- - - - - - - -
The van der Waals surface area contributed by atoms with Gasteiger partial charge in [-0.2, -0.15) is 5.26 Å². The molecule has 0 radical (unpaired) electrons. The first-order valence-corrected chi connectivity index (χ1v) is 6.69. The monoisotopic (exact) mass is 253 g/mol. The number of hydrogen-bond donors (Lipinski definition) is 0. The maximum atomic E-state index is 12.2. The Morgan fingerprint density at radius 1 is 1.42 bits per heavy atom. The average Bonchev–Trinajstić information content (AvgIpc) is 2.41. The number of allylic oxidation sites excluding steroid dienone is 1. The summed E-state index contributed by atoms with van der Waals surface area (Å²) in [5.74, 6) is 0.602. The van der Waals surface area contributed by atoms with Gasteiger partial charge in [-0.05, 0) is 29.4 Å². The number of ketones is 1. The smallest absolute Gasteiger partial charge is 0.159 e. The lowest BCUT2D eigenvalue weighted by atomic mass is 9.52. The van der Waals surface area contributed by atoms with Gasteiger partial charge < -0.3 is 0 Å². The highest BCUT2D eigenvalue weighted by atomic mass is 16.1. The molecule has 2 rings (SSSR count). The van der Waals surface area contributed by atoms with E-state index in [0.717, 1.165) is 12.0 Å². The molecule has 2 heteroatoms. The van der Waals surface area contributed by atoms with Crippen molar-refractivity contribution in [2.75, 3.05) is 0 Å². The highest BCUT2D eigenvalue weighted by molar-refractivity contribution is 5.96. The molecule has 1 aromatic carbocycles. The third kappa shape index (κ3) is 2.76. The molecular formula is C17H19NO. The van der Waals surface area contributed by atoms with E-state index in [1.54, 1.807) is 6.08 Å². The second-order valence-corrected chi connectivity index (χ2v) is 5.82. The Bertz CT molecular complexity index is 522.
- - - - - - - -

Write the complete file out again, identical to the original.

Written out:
The van der Waals surface area contributed by atoms with Gasteiger partial charge in [-0.2, -0.15) is 5.26 Å². The molecule has 0 radical (unpaired) electrons. The first-order valence-corrected chi connectivity index (χ1v) is 6.69. The monoisotopic (exact) mass is 253 g/mol. The number of hydrogen-bond donors (Lipinski definition) is 0. The maximum atomic E-state index is 12.2. The Morgan fingerprint density at radius 1 is 1.42 bits per heavy atom. The average Bonchev–Trinajstić information content (AvgIpc) is 2.41. The number of allylic oxidation sites excluding steroid dienone is 1. The summed E-state index contributed by atoms with van der Waals surface area (Å²) in [5.74, 6) is 0.602. The van der Waals surface area contributed by atoms with Gasteiger partial charge in [-0.05, 0) is 29.4 Å². The number of ketones is 1. The smallest absolute Gasteiger partial charge is 0.159 e. The lowest BCUT2D eigenvalue weighted by atomic mass is 9.52. The van der Waals surface area contributed by atoms with Gasteiger partial charge < -0.3 is 0 Å². The highest BCUT2D eigenvalue weighted by atomic mass is 16.1. The molecule has 2 rings (SSSR count). The van der Waals surface area contributed by atoms with E-state index in [0.717, 1.165) is 12.0 Å². The molecule has 2 heteroatoms. The van der Waals surface area contributed by atoms with Crippen molar-refractivity contribution in [2.75, 3.05) is 0 Å². The highest BCUT2D eigenvalue weighted by molar-refractivity contribution is 5.96. The molecule has 1 aromatic carbocycles. The third kappa shape index (κ3) is 2.76. The molecular formula is C17H19NO. The van der Waals surface area contributed by atoms with E-state index in [1.54, 1.807) is 6.08 Å². The second-order valence-corrected chi connectivity index (χ2v) is 5.82. The Bertz CT molecular complexity index is 522.